Jonathan's work as a narrator includes film and programming for National Geographic Television, NOVA, and PBS. He has narrated a variety of bestselling and award-winning titles in all genres for major publishing houses and national audio divisions. He is a four-time recipient and sixteen-time nominee of the celebrated Audie Award, presented by the APA for excellence in audiobook narration/production

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  • Format: Audiobook

  • ISBN-13/EAN: 9780358311218

  • ISBN-10: 0358311217

  • Price: $19.95

  • Publication Date: 04/14/2020

Andrés Barba

Andrés Barba

ANDRÉS BARBA is the award-winning author of numerous books, including Such Small Hands and The Right Intention. He was one of Granta's Best Young Spanish novelists and received the Premio Herralde for Luminous Republic, which will be translated into twenty languages.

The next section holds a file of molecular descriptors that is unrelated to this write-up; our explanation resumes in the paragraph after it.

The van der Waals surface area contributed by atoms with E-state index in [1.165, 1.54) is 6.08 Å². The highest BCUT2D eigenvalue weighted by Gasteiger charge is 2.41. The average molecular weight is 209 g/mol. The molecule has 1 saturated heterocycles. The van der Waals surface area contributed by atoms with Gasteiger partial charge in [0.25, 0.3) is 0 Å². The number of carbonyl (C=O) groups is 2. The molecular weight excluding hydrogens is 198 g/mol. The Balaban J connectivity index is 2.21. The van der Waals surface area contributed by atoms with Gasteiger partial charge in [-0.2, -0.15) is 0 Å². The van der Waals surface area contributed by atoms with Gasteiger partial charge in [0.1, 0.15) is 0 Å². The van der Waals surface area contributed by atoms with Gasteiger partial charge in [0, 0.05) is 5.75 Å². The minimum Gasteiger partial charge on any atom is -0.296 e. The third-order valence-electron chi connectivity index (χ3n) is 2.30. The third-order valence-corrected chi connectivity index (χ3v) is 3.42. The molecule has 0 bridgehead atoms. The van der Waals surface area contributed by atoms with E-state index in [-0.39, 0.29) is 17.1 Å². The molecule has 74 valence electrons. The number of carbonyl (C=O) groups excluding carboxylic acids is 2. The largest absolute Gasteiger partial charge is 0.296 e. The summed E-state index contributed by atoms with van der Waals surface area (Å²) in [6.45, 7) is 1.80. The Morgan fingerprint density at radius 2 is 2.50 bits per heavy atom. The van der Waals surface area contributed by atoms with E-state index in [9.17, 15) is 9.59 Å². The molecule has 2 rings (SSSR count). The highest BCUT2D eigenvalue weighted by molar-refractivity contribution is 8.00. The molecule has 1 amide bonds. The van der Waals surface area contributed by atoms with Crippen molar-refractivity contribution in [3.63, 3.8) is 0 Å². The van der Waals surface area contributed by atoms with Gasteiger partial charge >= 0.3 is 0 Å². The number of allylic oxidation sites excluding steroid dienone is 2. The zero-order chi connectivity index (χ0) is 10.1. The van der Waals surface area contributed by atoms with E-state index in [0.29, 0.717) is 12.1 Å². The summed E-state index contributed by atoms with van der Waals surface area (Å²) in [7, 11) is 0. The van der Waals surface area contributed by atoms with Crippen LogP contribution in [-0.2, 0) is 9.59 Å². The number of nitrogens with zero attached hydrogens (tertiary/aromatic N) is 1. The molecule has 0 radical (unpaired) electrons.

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Lisa Dillman

LISA DILLMAN translates from Spanish and Catalan and teaches in the Department of Spanish and Portuguese at Emory University. Some of her recent translations include Signs Preceding the End of the World, by Yuri Herrera, which won the 2016 Best Translated Book Award; Such Small Hands and Rain Over Madrid, by Andrés Barba; Monastery, co-translated with Daniel Hahn, by Eduardo Halfon; and Salting the Wound, by Víctor del Árbol.
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  • reviews

    Winner of the Premio Herralde 

    A Wired Must-Read Spring Title 

    A Millions Most Anticipated Title of 2020 

    A Lit Hub Most Anticipated Title of 2020